USA — A California district court has found Medtronic guilty of infringing on a patent for transcatheter aortic valve replacement (TAVR) systems awarded to Colibri Heart Valve in 2014.

The jury determined Medtronic should pay damages of US$106,489,000 to compensate Colibri for the infringement.

In a lawsuit filed in 2020 in a California district court, the Colorado-based company accused Medtronic and its CoreValve subsidiary of infringing on Colibri’s patent rights in the development of its TAVR devices, which include those sold under the CoreValve and Evolut brand names. Medtronic, for its part, claimed that the patent claims were invalid.

The jury concluded after a seven-day trial that Medtronic CoreValve LLC’s Evolut devices violate a Colibri patent for replacing heart valves in patients with heart disease, representatives for the companies have confirmed.

Colorado-based Colibri sued Medtronic in 2020. It alleged doctors use Medtronic’s devices in a way that infringes Colibri’s patent, which covers a method for controlling the deployment of self-expanding artificial heart valves.

The patent relates to Colibri’s own heart-valve implant system. Colibri said in the lawsuit that company officials met with Medtronic about the inventions in 2014 and sent a PowerPoint presentation about the patents to Medtronic in 2018.

The case is Colibri Heart Valve LLC v. Medtronic CoreValve LLC, U.S. District Court for the Central District of California, No. 8:20-cv-00847.

In other development, J&J, Medtronic, and Boston Scientific prepare to compete for the US cardiac ablation market with new trials, as per MedTech dive.

Johnson & Johnson is set to compete with Boston Scientific and Medtronic for market share in the United States for a new method of treating heart arrhythmias.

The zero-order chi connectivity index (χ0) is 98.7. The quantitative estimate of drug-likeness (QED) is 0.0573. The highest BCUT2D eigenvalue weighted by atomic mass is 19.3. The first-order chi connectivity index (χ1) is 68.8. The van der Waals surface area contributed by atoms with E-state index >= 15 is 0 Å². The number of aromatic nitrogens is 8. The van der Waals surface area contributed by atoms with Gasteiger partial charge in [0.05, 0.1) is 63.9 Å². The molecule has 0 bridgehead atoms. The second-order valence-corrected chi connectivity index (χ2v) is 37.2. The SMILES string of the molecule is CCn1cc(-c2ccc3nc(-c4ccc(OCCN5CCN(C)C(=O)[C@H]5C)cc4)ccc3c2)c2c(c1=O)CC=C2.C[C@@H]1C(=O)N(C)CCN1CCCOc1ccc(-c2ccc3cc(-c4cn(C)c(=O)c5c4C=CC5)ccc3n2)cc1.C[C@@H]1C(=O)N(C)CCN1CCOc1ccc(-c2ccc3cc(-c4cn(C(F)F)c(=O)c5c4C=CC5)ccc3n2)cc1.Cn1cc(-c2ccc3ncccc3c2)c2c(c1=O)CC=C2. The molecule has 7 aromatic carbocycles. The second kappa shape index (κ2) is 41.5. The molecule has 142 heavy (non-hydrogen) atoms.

The company is the third in a row to report on the progress of pulsed-field ablation (PFA) clinical trials in the United States.

On Feb. 3, researchers from J&J’s Biosense Webster subsidiary presented findings from two small, single-arm studies that show the company’s devices are safe and effective at the International Atrial Fibrillation Symposium in Boston.

According to the researchers, PFA devices, which use short electrical pulses to scar heart tissue and interrupt irregular electrical pathways in the heart that cause atrial fibrillation, pose less risk of damaging surrounding tissue than current standard ablation procedures, which use heat or extreme cold.

While devices to treat the condition have been approved in Europe, the US Food and Drug Administration has yet to approve them.

Boston Scientific and Medtronic are already conducting trials in the United States.

Medtronic is also expected to release trial results for its PulseSelect system, one of the PFA devices it is developing, next month.

Medtronic acquired Affera, a company specializing in heart arrhythmias, for US$925 million last year, adding two more PFA devices to its portfolio.

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